The Ganges Delta

☼ Welcome!

☼ Flora and fauna

☼ What to do

☼ Safety tips

      ☼ Welcome to the world's largest delta!

Also known as the Ganges-Brahmaputra Delta, or just the Brahmaputra Delta, this natural wonder is located in the South Asia region of Bengal and it empties into the Bay of Bengal. This is also one of the most fertile regions in the world.

The Ganges Delta has a triangular shape and it occupies an area of 105 640 square kilometres. It is twice the size of the Mississippi Delta, and the river basins that empty in the Indian Ocean through the Ganges Delta include India, China, Bhutan, Nepal and Bangladesh, This delta is divided in two sections: the east one, which is more active, and the west one, which is a little quieter. The delta is made out of a labyrinth of canals, marshes, lakes and islands.

Despite the big risk of flood and cyclones, the Ganges Delta is home for about 150 million people.

      ☼ Flora and fauna

The flora and fauna of the Ganges Delta is incredibly diverse and fascinating. Moist deciduous forests, thick stands of tall grass, known as canebrakes, freshwater swamp forests, Sundarbans mangroves, forming the world's largest mangrove ecoregion (20,400 square kilometres) are what defines the flora of the delta. Sal, teak, mangrove, sundari, garjan, bamboo, mangrove palm and peepal are some the trees that can be found in these areas.

Many endangered species live here. Animals in the delta include the Indian python, clouded leopard, the Indian elephant, crocodiles, approximately 1,020 endangered Bengal tigers and 30,000 chital. Birds found in the delta include kingfishers, eagles, woodpeckers, the shalik, the swamp francolin and the doel. The Irrawaddy dolphin and the Ganges river dolphin (extremely rare, endagered) are the 2 species of dolphin that can be found in this delta.

      ☼ What to do

Visit all the amazing places that manage to enhance the natural beauty of the Ganges Delta. For example, Shantiniketan is a veritable epicentre of Bengal's art and culture. This is one of the most relaxed and slow-pace moving places in the region of the Delta. Great for admiring the natural beauty, for observing the culture and for a trip for relaxation.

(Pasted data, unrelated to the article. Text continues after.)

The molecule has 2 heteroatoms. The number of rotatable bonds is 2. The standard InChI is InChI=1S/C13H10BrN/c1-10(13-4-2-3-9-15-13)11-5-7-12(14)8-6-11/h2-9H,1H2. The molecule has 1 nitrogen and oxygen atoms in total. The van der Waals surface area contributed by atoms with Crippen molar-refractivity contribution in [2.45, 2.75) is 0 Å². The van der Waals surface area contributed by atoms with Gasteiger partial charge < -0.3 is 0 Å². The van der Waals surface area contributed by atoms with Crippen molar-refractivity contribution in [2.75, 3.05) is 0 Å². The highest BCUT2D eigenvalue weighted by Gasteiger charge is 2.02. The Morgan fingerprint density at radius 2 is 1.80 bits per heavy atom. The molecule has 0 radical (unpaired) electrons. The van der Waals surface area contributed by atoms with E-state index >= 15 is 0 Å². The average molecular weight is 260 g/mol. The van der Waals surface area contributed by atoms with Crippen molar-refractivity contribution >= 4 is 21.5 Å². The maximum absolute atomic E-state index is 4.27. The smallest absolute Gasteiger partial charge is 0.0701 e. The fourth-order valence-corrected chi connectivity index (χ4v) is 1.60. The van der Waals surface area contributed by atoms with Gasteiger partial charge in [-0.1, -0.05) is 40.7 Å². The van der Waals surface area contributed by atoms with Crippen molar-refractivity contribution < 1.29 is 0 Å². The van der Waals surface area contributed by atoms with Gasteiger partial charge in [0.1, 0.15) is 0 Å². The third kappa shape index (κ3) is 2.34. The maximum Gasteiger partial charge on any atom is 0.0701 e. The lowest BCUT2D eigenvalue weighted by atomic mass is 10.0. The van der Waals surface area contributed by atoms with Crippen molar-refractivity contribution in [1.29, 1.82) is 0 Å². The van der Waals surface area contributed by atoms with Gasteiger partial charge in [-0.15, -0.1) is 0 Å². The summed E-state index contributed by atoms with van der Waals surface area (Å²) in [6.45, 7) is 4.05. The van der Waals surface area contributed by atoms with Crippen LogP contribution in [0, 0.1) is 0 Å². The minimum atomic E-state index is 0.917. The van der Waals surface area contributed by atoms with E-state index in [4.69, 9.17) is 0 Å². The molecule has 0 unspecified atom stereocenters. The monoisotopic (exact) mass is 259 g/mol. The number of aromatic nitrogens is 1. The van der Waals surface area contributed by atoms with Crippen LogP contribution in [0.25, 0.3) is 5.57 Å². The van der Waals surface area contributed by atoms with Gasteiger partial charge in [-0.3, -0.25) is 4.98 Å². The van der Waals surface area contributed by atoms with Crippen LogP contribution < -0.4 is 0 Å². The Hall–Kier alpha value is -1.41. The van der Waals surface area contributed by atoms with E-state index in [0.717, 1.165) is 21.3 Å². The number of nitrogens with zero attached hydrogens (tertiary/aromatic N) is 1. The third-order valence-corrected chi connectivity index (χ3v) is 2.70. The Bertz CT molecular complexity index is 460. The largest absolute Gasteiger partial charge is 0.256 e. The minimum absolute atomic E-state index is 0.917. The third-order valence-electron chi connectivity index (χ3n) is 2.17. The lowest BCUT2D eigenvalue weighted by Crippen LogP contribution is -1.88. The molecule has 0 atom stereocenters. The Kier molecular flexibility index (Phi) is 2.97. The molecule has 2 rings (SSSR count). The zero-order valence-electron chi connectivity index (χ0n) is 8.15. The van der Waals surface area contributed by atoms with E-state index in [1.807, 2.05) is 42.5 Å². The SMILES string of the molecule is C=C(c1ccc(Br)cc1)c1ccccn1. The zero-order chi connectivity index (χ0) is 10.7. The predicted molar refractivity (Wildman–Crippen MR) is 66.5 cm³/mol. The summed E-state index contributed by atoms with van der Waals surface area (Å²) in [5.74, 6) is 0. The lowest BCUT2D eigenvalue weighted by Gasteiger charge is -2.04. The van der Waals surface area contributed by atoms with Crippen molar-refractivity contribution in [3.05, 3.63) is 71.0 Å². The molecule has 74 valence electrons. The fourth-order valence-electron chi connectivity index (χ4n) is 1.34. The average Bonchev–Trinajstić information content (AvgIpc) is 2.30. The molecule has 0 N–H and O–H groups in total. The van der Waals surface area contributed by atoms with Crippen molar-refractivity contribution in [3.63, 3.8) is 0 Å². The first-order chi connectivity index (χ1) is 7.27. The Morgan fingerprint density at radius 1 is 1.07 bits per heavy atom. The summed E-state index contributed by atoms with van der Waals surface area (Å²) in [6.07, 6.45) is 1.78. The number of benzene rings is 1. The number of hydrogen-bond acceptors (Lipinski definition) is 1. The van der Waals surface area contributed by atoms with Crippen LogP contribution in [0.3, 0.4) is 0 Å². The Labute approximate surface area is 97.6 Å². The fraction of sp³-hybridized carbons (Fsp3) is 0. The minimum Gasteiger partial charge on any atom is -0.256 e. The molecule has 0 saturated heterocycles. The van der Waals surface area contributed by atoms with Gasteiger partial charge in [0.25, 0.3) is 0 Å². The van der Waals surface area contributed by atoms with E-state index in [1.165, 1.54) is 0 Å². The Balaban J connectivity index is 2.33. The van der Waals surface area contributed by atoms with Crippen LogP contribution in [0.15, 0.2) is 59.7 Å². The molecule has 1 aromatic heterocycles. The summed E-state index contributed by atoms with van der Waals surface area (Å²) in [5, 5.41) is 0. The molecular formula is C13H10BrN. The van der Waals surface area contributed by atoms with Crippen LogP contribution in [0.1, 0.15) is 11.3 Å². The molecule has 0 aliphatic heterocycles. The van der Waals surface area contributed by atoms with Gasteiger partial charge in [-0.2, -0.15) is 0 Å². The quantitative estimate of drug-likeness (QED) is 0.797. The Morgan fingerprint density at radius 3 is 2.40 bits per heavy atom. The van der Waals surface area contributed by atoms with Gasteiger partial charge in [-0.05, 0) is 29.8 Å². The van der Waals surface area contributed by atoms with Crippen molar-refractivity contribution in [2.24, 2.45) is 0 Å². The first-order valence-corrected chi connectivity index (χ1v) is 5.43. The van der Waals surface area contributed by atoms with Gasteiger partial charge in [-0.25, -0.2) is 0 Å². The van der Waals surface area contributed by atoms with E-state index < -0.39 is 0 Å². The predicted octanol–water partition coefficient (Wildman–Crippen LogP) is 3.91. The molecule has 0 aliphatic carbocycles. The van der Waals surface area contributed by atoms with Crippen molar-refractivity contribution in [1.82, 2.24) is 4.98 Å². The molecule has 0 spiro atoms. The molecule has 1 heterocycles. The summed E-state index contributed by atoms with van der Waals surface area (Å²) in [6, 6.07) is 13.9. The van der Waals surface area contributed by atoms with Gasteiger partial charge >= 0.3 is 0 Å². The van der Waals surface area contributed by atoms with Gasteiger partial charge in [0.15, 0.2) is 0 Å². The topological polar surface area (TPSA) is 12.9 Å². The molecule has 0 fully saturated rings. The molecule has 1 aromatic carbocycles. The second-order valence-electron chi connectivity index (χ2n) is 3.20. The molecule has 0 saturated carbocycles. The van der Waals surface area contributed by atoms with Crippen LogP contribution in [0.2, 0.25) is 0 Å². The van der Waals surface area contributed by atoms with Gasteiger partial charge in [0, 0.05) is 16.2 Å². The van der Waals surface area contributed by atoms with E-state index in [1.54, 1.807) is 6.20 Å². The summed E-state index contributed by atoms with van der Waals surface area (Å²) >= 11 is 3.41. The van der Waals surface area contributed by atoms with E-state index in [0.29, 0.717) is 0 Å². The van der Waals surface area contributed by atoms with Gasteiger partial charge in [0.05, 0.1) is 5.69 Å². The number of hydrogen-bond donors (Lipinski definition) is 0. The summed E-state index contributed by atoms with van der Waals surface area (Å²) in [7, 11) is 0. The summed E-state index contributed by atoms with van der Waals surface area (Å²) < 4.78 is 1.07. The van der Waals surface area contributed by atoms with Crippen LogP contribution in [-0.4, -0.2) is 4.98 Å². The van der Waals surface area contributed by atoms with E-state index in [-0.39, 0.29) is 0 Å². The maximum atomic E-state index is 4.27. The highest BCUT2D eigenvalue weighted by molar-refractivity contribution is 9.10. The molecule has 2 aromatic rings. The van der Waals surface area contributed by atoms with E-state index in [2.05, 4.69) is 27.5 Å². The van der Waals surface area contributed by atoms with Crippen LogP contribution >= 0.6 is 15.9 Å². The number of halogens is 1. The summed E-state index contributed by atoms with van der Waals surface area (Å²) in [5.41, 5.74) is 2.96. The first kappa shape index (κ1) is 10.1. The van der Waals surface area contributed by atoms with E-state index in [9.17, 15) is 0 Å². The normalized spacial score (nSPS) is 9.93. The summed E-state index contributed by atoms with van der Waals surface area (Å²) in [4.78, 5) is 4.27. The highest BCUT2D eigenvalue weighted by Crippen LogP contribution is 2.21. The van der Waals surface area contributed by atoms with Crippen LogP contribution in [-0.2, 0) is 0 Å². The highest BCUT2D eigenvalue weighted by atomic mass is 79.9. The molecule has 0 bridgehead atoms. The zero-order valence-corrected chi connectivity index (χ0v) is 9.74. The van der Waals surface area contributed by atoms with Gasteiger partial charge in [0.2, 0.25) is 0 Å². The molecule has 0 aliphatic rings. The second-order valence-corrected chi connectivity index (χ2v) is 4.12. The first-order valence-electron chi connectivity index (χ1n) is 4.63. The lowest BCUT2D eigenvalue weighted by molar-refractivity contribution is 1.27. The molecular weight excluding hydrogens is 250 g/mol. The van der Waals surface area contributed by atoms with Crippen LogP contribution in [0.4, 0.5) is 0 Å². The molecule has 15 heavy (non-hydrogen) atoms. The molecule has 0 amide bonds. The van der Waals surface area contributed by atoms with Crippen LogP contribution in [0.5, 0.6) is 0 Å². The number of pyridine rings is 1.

The Sunderbans Tiger Reserve is a network of channels and semi-submerged mangroves that forms the world's largest river delta. You can opt for a cruise along the broad waterways and observe the majestic wildlife. Gangetic dolphins, water monitors, saltwater crocodiles and kingfishers await for the passionate wildlife observer. Tigers (there are just a few more than 100 out there) are shy and sightings are rare, but it's worth a try, as long as you are careful and keep a safe distance.

Bishnupur is known for its beautiful terracotta temples. The architecture here is a mix of Bengali, Islamic and Oriya styles. Bishnupur is also worth visiting for the beautiful Baluchari silk saris, the pottery and the reproductions of detailed terracotta tiles from the temples that are sold everywhere.

Mandarmani is a very calm fishing village that has an amazing beach that stretches for about 15 kilometres. It is one of the most unpolluted beaches in the country the favourite place of millions of sand bubbler crabs.

      ☼ Safety tips

Although the locals believe that the water of the Ganges river has the ability to cleanse their sins, it is not recommended to take a dip or swim in most of the waters of the delta, as they are not very clean and you are better off on the shore. The Ganges river is extremely polluted in most of its course.

For the moment, the advice for non-essential travel to Bangladesh is to avoid it. The terrorism threat is present, as well as political demonstrations, nationwide hartals and violent clashes.

West Bengal is recommended if you want to see the Ganges Delta. It is a lot safer for foreigners, as there has hardly been any incident of crime against foreigners in recent years.

Be sure that your routine vaccines are up-to-date regardless of your travel destination. Here is some advice that you should take into account, which is valid for travelling to India in general: you should be careful with the food you eat and the water you drink. The risk of contracting cholera comes from the consumption of contaminated water and food. Avoid poor, overcrowded regions. There is a certain risk of coming in contact with someone with diphteria. Avoid mosquitoes, especially is rural areas. Some of them carry the Japanese Encephalitis virus. Hepatitis A and B, Rabies, Tetanus and Typhoid are also a risk if you do not protect yourself properly.